The Bells Part 2

Bells and Bell Ringing at St Oswald’s (Part 2)

Visitors to the ringing chamber at St Oswald’s can hardly fail to notice the wall mounted peal boards recording 15 of the 68 peals known to have been rung in the tower.  Pride of place must go to the earliest (1731).  This board is so significant that it was re-gilded in 1889 and again in 1991.

So what is so significant about it, what is a “Change” and why were 5040 of them rung?  English Change Ringing was gradually developing for a period of maybe 100 years before our 8 bells were installed in 1717 but could not be tried in Oswestry until the bells were hung for full circle ringing.  The significant ideas involved were that the bells should ring according to a strict steady rhythm and that each time they sounded they should ring in a different order without any repetition; indeed the rules of the radio programme “Just a Minute” apply quite well!  It became common to ring with the heaviest and deepest toned bell sounding last in each row, or “change”, which probably helped maintain the steady rhythm.  To change the order of sounding bells between rows some bells need to slow down whilst others speed up.  It was found that this worked best if bells were only allowed to stay where they were or move one step forward or backwards between rows.  Thus pairs of bells can swap over and when ringing on 7 bells 3 pairs can swap at any time – hence the term Triples. 

Since most early bell installations had 6 or 8 bells there would be 5 or 7 “working” bells that kept changing the time between successive blows during ringing.  With 5 working bells there are 120 orders in which they can ring and records show that ways of ringing these changes developed quite quickly.  With 7 working bells the number of possible changes increases to 5040 and this became a challenge within ringing circles called a peal.  A peal takes about 3 hours of continuous ringing and rules were established stating that they must be rung without a break or change of ringers.  It is generally recognised that the first peal ever achieved was rung in Norwich on 2nd May 1715.  As can be seen from our peal board Oswestry ringers were emulating this just 16 years later, almost to the day.  Making allowance for the poor communications which existed 300 years ago and that our ringers probably could not try this style of ringing until the new bells were hung in 1717 this is quite a remarkable achievement.  Further research shows that it was only the 22nd peal ever rung anywhere and only the 16th using the method of producing the different changes called Grandsire.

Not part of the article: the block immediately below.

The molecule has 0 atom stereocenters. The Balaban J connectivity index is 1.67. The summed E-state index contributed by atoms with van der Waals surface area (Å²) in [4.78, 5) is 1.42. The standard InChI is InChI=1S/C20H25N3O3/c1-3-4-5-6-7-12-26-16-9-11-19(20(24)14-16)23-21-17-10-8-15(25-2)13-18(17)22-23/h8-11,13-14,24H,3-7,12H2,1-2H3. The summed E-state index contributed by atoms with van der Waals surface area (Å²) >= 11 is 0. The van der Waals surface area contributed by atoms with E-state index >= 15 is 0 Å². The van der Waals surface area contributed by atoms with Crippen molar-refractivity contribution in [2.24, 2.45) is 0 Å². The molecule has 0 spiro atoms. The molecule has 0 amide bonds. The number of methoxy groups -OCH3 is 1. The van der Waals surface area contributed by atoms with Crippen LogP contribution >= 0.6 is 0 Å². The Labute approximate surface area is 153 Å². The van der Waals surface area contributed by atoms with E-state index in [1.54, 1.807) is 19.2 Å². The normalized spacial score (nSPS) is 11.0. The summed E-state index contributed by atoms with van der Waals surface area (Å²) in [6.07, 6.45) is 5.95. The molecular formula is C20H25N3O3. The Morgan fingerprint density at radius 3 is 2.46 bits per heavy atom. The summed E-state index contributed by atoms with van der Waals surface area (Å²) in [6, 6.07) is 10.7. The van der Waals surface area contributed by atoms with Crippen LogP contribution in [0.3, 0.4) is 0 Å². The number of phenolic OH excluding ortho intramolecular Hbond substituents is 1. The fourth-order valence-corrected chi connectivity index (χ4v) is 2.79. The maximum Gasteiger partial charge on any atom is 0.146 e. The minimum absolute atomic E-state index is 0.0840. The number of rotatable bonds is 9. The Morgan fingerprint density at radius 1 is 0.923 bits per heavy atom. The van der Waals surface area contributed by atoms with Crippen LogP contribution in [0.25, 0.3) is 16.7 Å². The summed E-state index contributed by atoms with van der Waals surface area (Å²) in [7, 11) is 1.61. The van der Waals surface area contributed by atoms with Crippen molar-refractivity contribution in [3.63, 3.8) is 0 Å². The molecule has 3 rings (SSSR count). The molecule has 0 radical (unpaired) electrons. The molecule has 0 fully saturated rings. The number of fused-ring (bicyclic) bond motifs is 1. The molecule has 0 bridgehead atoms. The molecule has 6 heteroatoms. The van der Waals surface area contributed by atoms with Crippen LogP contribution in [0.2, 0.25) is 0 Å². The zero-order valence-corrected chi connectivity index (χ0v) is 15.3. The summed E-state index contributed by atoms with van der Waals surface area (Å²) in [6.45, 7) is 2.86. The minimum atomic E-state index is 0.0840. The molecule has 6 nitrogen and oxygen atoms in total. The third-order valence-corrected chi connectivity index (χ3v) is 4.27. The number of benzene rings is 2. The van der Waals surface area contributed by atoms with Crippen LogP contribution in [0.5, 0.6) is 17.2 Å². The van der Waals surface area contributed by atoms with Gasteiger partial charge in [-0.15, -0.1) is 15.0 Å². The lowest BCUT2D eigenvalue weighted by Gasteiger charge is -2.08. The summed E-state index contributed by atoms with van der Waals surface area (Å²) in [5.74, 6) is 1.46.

No wonder our ringers ensured their achievements were recorded in such a splendid manner.  If you would like to know more, or learn to ring, then do join us in the tower one Thursday practice night at 7:45.

Richard Major.

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